In the age of the internet and social media, platforms like Facebook and Twitter are also good resources for following your representative’s stance on issues, their schedule, and more. This Website is a good resource for finding your Congress member’s contact information by State.
Or, of course, you can call:
Representative Scott Tipton:
Senator Cory Gardner:
Senator Michael Bennet:
Find Your District Offices
Speak at a Townhall
- Have your question prepared in advance, and only ask ONE question.
- Make sure your question is clear and succinct. Read it aloud before the town hall to make sure your question is clearly stated.
- Be courteous and professional.
- Ask a question based on an action. (“What will you do legislatively to solve X?”)
- Avoid yes or no questions or questions requiring a commitment, MOCs are likely to resist making spontaneous commitments.
- If you ask questions about specific legislation, be prepared to explain what the legislation does.
- Do your homework! Do some research on your MOC before the town hall, if you feel they voted incorrectly on a bill or issued a statement in which you disagree, bring up those points when given the mic. (“Could you tell me why you voted against this bill last week, which would have done Y?”)
- If you aren’t given the chance to ask your question during the meeting, or you have additional questions, hang around, some MOCs stick around for a few extra minutes to take questions one-on-one.
Get Something On the Ballot
You can get more info on how to get your initiative on the ballot in Colorado at: ballotpedia.com
How a Bill Becomes a Law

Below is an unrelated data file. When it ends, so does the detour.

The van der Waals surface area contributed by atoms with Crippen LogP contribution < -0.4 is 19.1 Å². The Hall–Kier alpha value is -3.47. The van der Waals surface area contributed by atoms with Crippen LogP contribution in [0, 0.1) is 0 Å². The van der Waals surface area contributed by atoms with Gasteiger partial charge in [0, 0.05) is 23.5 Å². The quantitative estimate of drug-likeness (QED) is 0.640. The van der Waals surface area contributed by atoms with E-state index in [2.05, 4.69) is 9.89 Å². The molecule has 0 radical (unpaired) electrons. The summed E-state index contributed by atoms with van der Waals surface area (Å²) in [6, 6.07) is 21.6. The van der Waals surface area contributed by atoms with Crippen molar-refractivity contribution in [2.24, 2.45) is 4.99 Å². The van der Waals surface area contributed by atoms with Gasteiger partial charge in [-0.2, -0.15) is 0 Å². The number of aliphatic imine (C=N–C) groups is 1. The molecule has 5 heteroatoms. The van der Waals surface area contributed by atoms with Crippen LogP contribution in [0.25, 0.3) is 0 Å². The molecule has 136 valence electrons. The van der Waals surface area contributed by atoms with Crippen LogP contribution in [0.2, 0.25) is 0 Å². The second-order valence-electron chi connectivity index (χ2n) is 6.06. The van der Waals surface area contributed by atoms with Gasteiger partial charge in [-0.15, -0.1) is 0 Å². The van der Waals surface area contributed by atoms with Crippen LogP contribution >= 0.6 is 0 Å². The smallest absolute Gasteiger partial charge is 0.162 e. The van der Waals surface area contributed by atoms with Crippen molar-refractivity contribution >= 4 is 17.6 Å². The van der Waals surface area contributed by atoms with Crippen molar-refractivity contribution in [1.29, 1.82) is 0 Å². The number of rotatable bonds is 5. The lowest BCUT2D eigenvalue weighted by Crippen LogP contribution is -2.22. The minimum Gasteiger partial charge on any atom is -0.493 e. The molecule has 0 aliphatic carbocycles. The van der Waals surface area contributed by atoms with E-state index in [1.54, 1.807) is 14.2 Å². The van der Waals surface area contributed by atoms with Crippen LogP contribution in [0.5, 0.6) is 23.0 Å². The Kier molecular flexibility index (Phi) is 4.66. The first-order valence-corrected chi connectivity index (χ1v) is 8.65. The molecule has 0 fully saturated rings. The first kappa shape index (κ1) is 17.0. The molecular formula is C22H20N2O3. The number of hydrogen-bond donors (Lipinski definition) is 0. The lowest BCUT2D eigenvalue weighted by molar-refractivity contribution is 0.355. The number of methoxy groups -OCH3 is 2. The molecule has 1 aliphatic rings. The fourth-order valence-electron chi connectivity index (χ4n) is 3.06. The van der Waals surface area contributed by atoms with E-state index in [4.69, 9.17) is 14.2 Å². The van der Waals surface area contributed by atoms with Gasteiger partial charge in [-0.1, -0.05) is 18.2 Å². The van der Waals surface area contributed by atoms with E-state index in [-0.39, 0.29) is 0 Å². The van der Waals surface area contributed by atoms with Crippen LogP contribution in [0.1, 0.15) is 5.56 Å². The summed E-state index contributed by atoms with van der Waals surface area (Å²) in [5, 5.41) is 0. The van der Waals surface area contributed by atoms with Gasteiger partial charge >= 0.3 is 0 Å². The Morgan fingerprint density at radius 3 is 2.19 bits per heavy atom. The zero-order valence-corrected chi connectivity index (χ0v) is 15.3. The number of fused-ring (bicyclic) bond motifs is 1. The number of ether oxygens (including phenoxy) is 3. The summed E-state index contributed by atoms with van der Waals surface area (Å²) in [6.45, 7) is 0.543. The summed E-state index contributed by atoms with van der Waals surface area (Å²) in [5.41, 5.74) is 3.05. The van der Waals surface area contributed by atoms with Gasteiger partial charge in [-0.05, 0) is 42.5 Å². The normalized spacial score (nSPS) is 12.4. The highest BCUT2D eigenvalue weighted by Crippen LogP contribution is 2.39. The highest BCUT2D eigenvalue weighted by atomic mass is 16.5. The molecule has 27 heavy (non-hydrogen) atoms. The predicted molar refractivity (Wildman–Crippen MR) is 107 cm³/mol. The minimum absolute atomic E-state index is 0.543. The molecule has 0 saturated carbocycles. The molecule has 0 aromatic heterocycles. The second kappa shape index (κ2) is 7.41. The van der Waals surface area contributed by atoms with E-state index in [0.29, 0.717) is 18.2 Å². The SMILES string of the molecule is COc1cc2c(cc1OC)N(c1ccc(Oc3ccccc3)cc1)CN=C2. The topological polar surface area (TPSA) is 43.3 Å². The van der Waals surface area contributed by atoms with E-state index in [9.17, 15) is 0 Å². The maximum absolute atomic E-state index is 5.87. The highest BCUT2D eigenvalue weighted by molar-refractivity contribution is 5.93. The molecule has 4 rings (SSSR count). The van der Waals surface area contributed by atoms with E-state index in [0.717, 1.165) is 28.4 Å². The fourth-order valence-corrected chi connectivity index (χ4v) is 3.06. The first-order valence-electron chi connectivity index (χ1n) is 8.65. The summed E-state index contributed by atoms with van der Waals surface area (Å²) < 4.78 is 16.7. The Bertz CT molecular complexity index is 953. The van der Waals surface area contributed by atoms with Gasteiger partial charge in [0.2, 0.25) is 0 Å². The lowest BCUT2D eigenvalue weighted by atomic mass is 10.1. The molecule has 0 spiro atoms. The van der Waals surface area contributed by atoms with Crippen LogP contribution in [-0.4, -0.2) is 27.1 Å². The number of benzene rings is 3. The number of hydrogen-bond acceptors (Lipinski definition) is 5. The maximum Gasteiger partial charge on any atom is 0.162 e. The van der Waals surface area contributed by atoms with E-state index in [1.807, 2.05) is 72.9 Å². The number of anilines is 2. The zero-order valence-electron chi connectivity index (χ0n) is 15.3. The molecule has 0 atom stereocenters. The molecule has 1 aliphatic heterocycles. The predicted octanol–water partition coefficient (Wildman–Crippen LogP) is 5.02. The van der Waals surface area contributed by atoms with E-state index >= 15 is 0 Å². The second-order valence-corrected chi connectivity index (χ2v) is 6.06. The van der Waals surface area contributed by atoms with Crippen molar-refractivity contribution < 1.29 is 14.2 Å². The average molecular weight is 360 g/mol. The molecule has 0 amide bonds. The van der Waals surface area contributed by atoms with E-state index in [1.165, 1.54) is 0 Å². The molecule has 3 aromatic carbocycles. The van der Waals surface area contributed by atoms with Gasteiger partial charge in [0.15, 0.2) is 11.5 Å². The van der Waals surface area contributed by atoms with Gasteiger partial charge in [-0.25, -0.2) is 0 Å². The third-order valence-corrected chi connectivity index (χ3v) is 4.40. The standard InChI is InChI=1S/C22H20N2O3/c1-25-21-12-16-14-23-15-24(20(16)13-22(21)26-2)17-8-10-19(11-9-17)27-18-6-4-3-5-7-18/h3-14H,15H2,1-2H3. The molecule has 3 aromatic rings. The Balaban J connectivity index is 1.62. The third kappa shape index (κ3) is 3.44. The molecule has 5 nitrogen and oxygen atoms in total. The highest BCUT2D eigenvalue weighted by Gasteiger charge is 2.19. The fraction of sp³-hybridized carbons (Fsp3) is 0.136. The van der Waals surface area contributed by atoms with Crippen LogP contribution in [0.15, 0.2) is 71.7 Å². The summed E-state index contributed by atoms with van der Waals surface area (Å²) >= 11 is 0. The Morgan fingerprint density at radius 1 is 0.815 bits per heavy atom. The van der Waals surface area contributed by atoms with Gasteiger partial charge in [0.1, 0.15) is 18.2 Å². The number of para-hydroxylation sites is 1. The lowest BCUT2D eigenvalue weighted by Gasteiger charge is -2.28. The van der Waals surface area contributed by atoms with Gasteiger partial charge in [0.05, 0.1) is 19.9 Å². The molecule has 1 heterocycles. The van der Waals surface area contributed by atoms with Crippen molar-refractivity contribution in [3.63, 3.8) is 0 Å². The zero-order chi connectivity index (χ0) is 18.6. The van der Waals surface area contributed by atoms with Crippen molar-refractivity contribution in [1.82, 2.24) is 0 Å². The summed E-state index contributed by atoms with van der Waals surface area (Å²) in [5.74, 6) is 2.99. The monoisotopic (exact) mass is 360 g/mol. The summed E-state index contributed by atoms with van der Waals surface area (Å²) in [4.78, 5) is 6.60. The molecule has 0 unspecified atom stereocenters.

The passing of laws has long been dubbed legislative “sausage making.” While some readers may find the politicking that surrounds the process distasteful, it is important that citizens understand the mechanics of how a bill becomes a law. Below is a very high-level overview of the process. For a more in-depth version, check out this primer from Vote Smart or a more simplified version here.
1. Language for a bill is conceived and written
Take Your Kids to a March
Taking your kids to a march can be a great way to introduce them to activism. Before taking your children to a march there are some things to consider to make sure that they have a good and safe time.
Check The Weather. Make sure your kids have all the layers they will need if it is cold, and be sure to apply sunscreen if it is sunny. Also bring plenty of water.
Bring Snacks. It can be tiring for kids to march for a long way so bring some snacks to keep their energy up, avoid sugary junk foods that might cause a blood sugar crash. Fruit and trail mix are easy to carry and will get your kids through the march.
Tag Your Kid. If you get separated from your kid, have a plan to find them, make sure they are easily identifiable in the crowd, this can be done by giving the a colorful sign to hold, also make sure they know how to contact you by writing your phone number on their arms.